Improving Fitness in Meat Goat Herds through Better Genetic Management

Project Overview

Project Type: Research and Education
Funds awarded in 2013: $230,000.00
Projected End Date: 09/30/2017
Region: Southern
State: Tennessee
Principal Investigator:
Dr. Richard Browning, Jr.
Tennessee State University

Annual Reports


  • Animals: goats


  • Animal Production: parasite control, livestock breeding


    LS13-254: Improving Fitness in Meat Goat Herds through Better Genetic Management
    PI: R. Browning, Jr. - Tennessee State University
    Co-PI: M.L. Leite-Browning – Alabama A&M University
    Co-PI: R.N.B. Lobo – EMBRAPA


    Fitness problems in meat goat herds may be associated with unsuitable animal genetics for a given production environment. Moderate to low management inputs are important for meat goat enterprise profitability. Better genetic management under limited resource conditions may enhance meat goat herd performance. Findings of this project were that crossbreeding with Boer or Savanna did not improve on base Kiko or Spanish doe performance. Indications were that Boer or Savanna does had higher parasite burdens than Kiko or Spanish does. A substantial proportion of producer trainees indicated making changes in herd genetic management with positive outcomes.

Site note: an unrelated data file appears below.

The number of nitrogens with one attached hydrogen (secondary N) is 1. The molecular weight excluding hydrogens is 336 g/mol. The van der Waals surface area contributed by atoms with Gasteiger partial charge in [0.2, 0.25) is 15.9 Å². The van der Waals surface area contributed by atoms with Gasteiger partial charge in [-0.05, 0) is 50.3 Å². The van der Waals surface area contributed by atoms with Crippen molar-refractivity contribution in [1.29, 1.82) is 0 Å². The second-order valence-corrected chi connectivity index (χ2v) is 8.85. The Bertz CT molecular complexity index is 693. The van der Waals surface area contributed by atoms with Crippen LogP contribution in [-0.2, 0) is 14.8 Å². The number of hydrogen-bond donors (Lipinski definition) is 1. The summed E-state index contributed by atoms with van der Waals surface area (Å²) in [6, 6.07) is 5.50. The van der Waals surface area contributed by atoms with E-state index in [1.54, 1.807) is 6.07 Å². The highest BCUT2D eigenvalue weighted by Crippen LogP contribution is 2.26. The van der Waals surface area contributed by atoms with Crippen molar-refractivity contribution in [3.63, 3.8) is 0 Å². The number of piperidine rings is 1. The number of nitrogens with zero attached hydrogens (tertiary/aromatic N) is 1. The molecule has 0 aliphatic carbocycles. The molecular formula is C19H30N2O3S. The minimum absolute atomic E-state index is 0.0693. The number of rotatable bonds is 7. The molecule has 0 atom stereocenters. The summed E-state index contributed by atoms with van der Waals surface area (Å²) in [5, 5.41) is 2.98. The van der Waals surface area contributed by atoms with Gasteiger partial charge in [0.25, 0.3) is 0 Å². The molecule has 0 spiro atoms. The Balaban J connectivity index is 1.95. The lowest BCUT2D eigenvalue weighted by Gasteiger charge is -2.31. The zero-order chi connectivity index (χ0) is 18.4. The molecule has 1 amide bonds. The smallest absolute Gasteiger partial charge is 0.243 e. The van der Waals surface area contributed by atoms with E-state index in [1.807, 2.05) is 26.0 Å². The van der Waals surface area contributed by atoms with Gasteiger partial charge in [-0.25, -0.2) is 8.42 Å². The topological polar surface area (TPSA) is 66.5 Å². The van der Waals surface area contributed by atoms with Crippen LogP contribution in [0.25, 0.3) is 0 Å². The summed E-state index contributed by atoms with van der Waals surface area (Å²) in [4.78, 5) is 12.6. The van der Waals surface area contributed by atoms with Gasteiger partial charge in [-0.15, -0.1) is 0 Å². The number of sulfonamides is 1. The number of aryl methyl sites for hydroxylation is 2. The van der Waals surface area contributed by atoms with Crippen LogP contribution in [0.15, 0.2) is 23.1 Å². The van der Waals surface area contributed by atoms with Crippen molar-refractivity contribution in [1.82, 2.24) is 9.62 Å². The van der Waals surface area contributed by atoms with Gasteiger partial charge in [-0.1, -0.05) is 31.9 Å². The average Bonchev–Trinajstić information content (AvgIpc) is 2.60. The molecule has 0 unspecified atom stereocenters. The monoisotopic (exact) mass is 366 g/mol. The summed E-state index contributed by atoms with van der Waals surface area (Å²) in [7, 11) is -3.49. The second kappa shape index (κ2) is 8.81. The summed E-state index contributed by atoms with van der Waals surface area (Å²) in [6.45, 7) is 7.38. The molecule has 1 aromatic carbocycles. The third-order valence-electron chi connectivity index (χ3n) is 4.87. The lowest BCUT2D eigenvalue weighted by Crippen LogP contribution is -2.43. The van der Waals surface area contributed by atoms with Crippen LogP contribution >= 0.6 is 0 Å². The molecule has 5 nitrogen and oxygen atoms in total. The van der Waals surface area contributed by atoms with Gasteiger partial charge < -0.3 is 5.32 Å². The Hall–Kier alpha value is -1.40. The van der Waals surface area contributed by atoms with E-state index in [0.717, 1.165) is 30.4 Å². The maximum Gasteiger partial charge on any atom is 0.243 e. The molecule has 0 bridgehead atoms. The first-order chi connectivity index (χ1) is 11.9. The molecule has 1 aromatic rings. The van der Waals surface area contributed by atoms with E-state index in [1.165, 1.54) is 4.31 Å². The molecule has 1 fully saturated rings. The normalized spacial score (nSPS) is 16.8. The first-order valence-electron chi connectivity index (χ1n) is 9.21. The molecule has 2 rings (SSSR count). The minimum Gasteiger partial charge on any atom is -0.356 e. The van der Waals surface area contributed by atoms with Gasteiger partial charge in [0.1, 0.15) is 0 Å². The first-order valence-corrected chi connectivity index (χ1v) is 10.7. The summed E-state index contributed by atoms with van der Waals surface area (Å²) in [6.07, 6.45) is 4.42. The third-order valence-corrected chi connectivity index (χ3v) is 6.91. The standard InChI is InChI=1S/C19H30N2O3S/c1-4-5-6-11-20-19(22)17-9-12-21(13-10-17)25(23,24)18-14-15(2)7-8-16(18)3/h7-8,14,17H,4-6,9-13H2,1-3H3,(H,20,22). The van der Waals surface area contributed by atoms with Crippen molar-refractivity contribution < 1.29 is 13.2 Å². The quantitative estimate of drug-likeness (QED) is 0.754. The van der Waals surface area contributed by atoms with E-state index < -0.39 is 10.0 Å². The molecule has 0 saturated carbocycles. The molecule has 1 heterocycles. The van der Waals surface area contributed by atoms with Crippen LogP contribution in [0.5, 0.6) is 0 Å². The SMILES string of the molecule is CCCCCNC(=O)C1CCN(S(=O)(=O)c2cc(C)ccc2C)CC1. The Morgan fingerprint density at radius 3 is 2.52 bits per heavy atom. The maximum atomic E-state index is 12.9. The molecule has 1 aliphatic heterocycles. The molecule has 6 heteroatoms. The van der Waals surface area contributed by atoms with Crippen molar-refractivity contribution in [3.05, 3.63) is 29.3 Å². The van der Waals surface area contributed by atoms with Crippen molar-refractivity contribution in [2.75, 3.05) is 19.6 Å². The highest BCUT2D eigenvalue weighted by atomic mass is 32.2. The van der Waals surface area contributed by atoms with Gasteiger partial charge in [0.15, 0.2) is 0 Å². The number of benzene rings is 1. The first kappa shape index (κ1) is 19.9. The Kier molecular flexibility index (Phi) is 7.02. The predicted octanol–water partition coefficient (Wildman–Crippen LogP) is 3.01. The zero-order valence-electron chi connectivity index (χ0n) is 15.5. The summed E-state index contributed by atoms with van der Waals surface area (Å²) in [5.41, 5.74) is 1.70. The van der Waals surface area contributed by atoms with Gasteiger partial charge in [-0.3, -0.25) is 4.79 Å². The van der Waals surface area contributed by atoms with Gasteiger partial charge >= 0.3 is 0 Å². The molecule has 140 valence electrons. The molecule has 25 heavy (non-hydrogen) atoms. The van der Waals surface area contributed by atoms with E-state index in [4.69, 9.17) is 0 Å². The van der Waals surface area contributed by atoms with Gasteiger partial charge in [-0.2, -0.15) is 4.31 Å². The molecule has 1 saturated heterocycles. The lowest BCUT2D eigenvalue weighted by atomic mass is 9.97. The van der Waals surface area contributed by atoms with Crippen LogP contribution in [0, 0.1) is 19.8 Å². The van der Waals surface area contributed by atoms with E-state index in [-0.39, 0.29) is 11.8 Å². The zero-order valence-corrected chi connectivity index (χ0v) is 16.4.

Project objectives:

    Objectives/Performance Targets
                    Boer crossbred and Savanna crossbred does were compared to parental Kiko and Spanish purebred does for fitness traits on pasture typical of small farms in this region. An outreach effort was conducted to stimulate on-farm performance testing and enhance genetic evaluation in meat goat seedstock herds using a web-based management tool using best linear unbiased prediction to generate breeding values for growth and fitness traits.

    Any opinions, findings, conclusions, or recommendations expressed in this publication are those of the author(s) and do not necessarily reflect the view of the U.S. Department of Agriculture or SARE.